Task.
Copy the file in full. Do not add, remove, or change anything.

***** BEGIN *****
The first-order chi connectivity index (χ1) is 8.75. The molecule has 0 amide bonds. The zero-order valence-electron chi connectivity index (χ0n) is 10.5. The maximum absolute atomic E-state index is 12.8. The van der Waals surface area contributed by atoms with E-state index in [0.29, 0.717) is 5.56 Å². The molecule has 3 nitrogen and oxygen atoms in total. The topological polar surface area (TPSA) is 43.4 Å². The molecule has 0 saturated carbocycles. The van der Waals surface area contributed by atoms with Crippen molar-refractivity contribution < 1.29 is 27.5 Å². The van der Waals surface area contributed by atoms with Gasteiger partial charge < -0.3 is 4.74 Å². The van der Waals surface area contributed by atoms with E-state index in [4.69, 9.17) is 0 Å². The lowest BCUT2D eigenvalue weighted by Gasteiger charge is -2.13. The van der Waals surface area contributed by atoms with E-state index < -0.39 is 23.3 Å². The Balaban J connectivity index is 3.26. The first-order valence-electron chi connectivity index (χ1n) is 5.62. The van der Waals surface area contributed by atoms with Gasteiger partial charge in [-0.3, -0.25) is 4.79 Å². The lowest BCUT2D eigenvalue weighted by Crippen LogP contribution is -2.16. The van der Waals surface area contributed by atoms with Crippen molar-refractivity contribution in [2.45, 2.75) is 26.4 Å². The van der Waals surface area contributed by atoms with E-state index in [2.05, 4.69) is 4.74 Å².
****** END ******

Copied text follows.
The first-order chi connectivity index (χ1) is 8.75. The molecule has 0 amide bonds. The zero-order valence-electron chi connectivity index (χ0n) is 10.5. The maximum absolute atomic E-state index is 12.8. The van der Waals surface area contributed by atoms with E-state index in [0.29, 0.717) is 5.56 Å². The molecule has 3 nitrogen and oxygen atoms in total. The topological polar surface area (TPSA) is 43.4 Å². The molecule has 0 saturated carbocycles. The van der Waals surface area contributed by atoms with Crippen molar-refractivity contribution < 1.29 is 27.5 Å². The van der Waals surface area contributed by atoms with Gasteiger partial charge < -0.3 is 4.74 Å². The van der Waals surface area contributed by atoms with E-state index in [4.69, 9.17) is 0 Å². The lowest BCUT2D eigenvalue weighted by Gasteiger charge is -2.13. The van der Waals surface area contributed by atoms with E-state index < -0.39 is 23.3 Å². The Balaban J connectivity index is 3.26. The first-order valence-electron chi connectivity index (χ1n) is 5.62. The van der Waals surface area contributed by atoms with Gasteiger partial charge in [-0.3, -0.25) is 4.79 Å². The lowest BCUT2D eigenvalue weighted by Crippen LogP contribution is -2.16. The van der Waals surface area contributed by atoms with Crippen molar-refractivity contribution in [2.45, 2.75) is 26.4 Å². The van der Waals surface area contributed by atoms with E-state index in [2.05, 4.69) is 4.74 Å².